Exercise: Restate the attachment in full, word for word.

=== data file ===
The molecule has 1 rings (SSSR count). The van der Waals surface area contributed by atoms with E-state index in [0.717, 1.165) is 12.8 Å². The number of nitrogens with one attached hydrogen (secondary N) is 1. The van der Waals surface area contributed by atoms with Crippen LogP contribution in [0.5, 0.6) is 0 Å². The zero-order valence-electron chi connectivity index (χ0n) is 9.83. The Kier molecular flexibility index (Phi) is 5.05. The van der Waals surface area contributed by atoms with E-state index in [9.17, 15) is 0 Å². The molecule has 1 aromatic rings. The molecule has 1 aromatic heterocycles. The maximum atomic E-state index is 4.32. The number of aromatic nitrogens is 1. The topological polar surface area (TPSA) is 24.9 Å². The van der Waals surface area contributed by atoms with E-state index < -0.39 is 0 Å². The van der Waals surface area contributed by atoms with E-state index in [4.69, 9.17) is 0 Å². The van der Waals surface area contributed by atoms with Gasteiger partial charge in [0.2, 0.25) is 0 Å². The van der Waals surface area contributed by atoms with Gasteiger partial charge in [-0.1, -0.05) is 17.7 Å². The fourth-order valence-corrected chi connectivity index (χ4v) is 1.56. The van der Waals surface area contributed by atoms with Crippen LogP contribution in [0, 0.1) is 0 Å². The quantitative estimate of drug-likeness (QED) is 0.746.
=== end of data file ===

The molecule has 1 rings (SSSR count). The van der Waals surface area contributed by atoms with E-state index in [0.717, 1.165) is 12.8 Å². The number of nitrogens with one attached hydrogen (secondary N) is 1. The van der Waals surface area contributed by atoms with Crippen LogP contribution in [0.5, 0.6) is 0 Å². The zero-order valence-electron chi connectivity index (χ0n) is 9.83. The Kier molecular flexibility index (Phi) is 5.05. The van der Waals surface area contributed by atoms with E-state index in [9.17, 15) is 0 Å². The molecule has 1 aromatic rings. The molecule has 1 aromatic heterocycles. The maximum atomic E-state index is 4.32. The number of aromatic nitrogens is 1. The topological polar surface area (TPSA) is 24.9 Å². The van der Waals surface area contributed by atoms with E-state index < -0.39 is 0 Å². The van der Waals surface area contributed by atoms with E-state index in [4.69, 9.17) is 0 Å². The van der Waals surface area contributed by atoms with Gasteiger partial charge in [0.2, 0.25) is 0 Å². The van der Waals surface area contributed by atoms with Gasteiger partial charge in [-0.1, -0.05) is 17.7 Å². The fourth-order valence-corrected chi connectivity index (χ4v) is 1.56. The van der Waals surface area contributed by atoms with Crippen LogP contribution in [0, 0.1) is 0 Å². The quantitative estimate of drug-likeness (QED) is 0.746.